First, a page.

"As the social and economic toll of COVID-19 continues, the loss during this time is extending into expectations we may have had about life for the next few years."

Danielle Ramo, PhD, a clinical psychologist and senior director of research at Hopelab, agreed that we can feel grief in response to any kind of significant loss — and we're all experiencing loss in various ways right now. "Not being able to attend graduations, missing the births of children in our lives, or not being able to connect in person with family and friends at significant times like birthdays and holidays are all forms of loss," Dr. Ramo told POPSUGAR. "As the social and economic toll of COVID-19 continues, the loss during this time is extending into expectations we may have had about life for the next few years. In many cases, plans have been upended, including career plans, school plans, and plans for housing or travel."

While we all experience grief differently, "[it] may come with symptoms such as shock, sadness, guilt, resentfulness, anxiety, helplessness, and even physical symptoms like nausea, fatigue, or having trouble sleeping," Dr. Ramo explained. And while you may be keenly aware that others are suffering more severe losses, suppressing those feelings of grief isn't the answer.

For starters, Dr. Louis explained that suppressing feelings will only make them go away temporarily. "Over time, they continue to weigh on us and tend to emerge, usually, in unproductive ways like outbursts, constant irritability, or increased depressive symptoms," she said. "This is because the feelings were never actually dealt with, the same way a leak, for example, that goes unaddressed will likely only get worse." Dr. Louis emphasized that acknowledging your feelings is crucial in order to work through them and heal from your pain — and it's important to remember that these emotions are valid. "Beating yourself up for feeling sad when 'it could be much worse' only worsens the experience by now introducing feelings of guilt or shame," she said.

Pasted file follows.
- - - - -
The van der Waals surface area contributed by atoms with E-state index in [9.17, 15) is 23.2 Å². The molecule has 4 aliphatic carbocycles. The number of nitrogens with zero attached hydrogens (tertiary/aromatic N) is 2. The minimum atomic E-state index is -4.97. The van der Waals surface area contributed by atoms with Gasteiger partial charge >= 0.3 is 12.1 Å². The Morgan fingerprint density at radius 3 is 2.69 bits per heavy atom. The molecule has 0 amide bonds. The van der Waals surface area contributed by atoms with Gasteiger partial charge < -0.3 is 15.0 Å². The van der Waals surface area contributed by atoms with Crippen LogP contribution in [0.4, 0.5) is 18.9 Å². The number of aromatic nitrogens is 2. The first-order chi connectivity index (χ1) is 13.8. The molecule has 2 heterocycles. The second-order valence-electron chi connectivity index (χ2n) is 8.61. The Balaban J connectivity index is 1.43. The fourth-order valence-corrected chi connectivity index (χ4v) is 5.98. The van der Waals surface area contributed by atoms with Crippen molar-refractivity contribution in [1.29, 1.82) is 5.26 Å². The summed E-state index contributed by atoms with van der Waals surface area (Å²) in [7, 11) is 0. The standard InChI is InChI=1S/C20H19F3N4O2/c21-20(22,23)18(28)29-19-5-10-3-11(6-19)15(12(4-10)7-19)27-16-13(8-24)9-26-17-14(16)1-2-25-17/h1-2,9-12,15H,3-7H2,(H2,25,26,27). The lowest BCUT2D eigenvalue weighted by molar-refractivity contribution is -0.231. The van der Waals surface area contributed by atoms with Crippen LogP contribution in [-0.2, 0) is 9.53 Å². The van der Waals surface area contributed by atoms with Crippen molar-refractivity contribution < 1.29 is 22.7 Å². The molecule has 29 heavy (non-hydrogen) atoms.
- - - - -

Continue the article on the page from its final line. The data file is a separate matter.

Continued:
Spero said therapy has helped her work through what she's feeling. "What I've come to terms with is there's a way to feel grateful for having a roof over my head, family, food, technology, and safe access to the outdoors, and at the same time recognize that [I'm experiencing] grief," she said. Meditation has been a powerful coping mechanism for Spero, and she's also using this time to take an online writing class. Sometimes she writes about the pandemic, and other times she focuses on entirely different topics that serve as a distraction. Spero also said that taking walks and getting fresh air has helped her mental health.

These are the types of coping mechanisms that experts recommend. "Strategies to help us cope can include taking care of the things we can accomplish, like a small home project or cooking, and adopting practices like meditation or expressing gratitude that we can rely upon as a soothing, regular part of our days," Dr. Ramo told POPSUGAR. Both experts said that maintaining a connection with friends and family through video calls and social media can help us feel less alone and provide an important reminder that we're in this together.

With so many elements of our lives on hold and no clear timeline for when things will return to normal, it's natural to experience feelings of grief, and it certainly doesn't make you selfish or ungrateful. Honoring your emotions and working through them is an important act of self-care — and being kind to yourself has perhaps never been more important.